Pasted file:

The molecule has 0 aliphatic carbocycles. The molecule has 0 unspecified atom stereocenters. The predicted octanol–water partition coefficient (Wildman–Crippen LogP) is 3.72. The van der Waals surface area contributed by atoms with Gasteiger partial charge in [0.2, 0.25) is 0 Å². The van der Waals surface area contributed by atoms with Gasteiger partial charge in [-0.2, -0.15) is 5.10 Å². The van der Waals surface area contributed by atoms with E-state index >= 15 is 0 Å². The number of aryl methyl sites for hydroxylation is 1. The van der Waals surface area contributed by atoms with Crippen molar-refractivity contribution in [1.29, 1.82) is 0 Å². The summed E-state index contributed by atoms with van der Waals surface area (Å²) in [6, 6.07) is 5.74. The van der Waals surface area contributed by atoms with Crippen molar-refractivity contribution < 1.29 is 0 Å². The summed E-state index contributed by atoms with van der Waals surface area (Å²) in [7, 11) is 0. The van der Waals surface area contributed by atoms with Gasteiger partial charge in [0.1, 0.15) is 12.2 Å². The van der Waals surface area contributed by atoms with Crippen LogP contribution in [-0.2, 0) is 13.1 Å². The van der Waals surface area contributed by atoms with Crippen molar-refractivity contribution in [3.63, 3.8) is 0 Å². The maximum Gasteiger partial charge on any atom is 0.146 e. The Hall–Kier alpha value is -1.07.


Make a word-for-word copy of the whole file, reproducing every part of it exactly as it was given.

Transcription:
The molecule has 0 aliphatic carbocycles. The molecule has 0 unspecified atom stereocenters. The predicted octanol–water partition coefficient (Wildman–Crippen LogP) is 3.72. The van der Waals surface area contributed by atoms with Gasteiger partial charge in [0.2, 0.25) is 0 Å². The van der Waals surface area contributed by atoms with Gasteiger partial charge in [-0.2, -0.15) is 5.10 Å². The van der Waals surface area contributed by atoms with E-state index >= 15 is 0 Å². The number of aryl methyl sites for hydroxylation is 1. The van der Waals surface area contributed by atoms with Crippen molar-refractivity contribution in [1.29, 1.82) is 0 Å². The summed E-state index contributed by atoms with van der Waals surface area (Å²) in [6, 6.07) is 5.74. The van der Waals surface area contributed by atoms with Crippen molar-refractivity contribution < 1.29 is 0 Å². The summed E-state index contributed by atoms with van der Waals surface area (Å²) in [7, 11) is 0. The van der Waals surface area contributed by atoms with Gasteiger partial charge in [0.1, 0.15) is 12.2 Å². The van der Waals surface area contributed by atoms with Crippen LogP contribution in [-0.2, 0) is 13.1 Å². The van der Waals surface area contributed by atoms with Crippen molar-refractivity contribution in [3.63, 3.8) is 0 Å². The maximum Gasteiger partial charge on any atom is 0.146 e. The Hall–Kier alpha value is -1.07.